Peaches and Cream Sweet Corn
Chocolate Morning Glory
Dwarf Blue Alpine Columbine

Phew! I hope it all takes! Or maybe not... that's a lot of stuff... ;)

Wednesday, March 23, 2011

Spring! Well...

The weather has been decidedly spring-like these past few days. I was even surprised and pleased to see that all the garlic that I planted in the fall has sprouted as of yesterday — they weren't there a couple days ago.

Then, I woke up this morning. Much to my surprise, what do I see out the window?

Several inches of snow.


I know that it's March and I live in Niagara Falls, NY, and that it has been known to snow well into April, but goshdarnit!

In happier news, I got more heirloom tomato seeds in the mail that I am excited to try:

Orange-fleshed Purple Smudge
Yellow Pear
Goldman's Italian American

Plus, I am going to try corn this year! Peaches and Cream. Hoping to get all these into winter sowing containers by this weekend.

Spring, spring, where art thou?

Wednesday, March 16, 2011

And almost a year later...


I can't believe I just stopped garden blogging just as the season was starting last year. What a bummer. I guess it just amounted to being very, very busy throughout the summer (basically holding down two full-time jobs plus a bunch of other stuff on top of the gardening duties) and just didn't carve out time for writing about the greenery.

Well, I can tell you that we had a pretty successful season last year overall. The winter sown plants performed beautifully once I got them into the ground, which was late, believe you me — I think it wasn't until July that I actually planted most of them, poor babies. Most of what worked really well were the tomatoes, cherry varieties in particular. Among our favorites were Sungold (the plant purchased from a local grower), Coyote, Sugar Lump, and Black Cherry (all of which were winter sown). We had a bunch of chiles from Cross Country online, plus I tried out a couple sunflowers which were a lot of fun. I am planting more of those this year and excited about it!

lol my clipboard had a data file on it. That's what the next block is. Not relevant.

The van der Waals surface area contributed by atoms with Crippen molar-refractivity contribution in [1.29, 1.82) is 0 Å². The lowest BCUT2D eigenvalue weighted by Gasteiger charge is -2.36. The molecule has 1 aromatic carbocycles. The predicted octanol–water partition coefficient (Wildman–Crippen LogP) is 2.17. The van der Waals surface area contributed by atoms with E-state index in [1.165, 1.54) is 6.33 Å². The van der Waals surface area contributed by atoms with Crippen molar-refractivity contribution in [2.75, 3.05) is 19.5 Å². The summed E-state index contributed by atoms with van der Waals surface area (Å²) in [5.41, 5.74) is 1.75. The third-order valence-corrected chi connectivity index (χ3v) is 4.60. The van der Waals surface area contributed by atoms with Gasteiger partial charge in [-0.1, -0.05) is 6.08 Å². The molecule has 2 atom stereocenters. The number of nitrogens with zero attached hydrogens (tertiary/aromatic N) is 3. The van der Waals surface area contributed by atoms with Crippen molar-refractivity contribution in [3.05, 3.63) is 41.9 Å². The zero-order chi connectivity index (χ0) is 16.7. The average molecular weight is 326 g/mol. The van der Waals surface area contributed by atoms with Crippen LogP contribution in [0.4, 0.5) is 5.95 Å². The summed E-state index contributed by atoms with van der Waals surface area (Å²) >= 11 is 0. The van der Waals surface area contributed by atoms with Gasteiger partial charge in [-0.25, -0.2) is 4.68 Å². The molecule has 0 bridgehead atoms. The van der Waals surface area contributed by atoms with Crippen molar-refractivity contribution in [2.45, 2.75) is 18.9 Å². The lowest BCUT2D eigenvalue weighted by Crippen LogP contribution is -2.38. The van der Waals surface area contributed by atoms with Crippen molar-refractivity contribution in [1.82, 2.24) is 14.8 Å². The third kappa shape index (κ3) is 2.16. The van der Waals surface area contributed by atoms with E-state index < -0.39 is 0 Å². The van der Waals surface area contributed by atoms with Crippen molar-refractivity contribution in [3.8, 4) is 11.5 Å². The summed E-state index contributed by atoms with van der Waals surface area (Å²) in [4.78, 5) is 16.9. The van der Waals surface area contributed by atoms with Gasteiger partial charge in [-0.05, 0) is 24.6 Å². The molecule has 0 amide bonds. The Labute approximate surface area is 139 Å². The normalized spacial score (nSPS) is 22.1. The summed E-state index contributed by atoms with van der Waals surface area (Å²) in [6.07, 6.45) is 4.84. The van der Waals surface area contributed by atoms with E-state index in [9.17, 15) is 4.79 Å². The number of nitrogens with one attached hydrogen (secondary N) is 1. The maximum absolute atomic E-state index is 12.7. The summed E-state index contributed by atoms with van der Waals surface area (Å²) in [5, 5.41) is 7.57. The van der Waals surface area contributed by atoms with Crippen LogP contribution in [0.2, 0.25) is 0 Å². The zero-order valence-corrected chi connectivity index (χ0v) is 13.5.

In the fall, I ordered three varieties of garlic and planted those in October or November... Chesnok Red, Transylvanian, and Simonetti from We Grow Garlic. We planted some (six cloves each), but ate most and let me tell you, each of those varieties are delicious and just something over and above what you get at the grocery store. Our favorite was the Chesnok Red and next year I'm hoping to try more varieties, too. Crossing fingers that they will be showing up in the garden soon... well, OK, sometime in July, I guess... but that's soon, right? ;)

This past week, I finally got around to doing my winter sowing. I was worried that it was too late, but read in a forum somewhere that generally, it's never too late to try it. Especially considering how unpredictable the spring season is in my area, I figured what the heck. Here's what I've got so far:

Cherokee Purple
Bonny Best
Black Cherry
Sugar Lump
Super Sioux
Black Krim
Fuzzy Peach

Other Delectables
Teddybear sunflower
Sweet basil
Edisto Cantaloupe

And I am hoping to plant a few more seeds in the coming days, too.

Last fall I also managed to expand our growing area by laying down layers of cardboard and shredded leaves in preparation for easy spring prep! I have a few small compost piles going, too.

Finally, the best news of all is that at the end of last summer, I quit my day job as an in-house graphic designer at a small book publisher in order to pursue teaching at the college level and having more time to build my career as an exhibiting artist! This means that my schedule is very flexible and much more free — I will have plenty of time to spend in the garden, more than ever before. Not to mention more time to document what I'm doing in the garden as well!

See you again soon!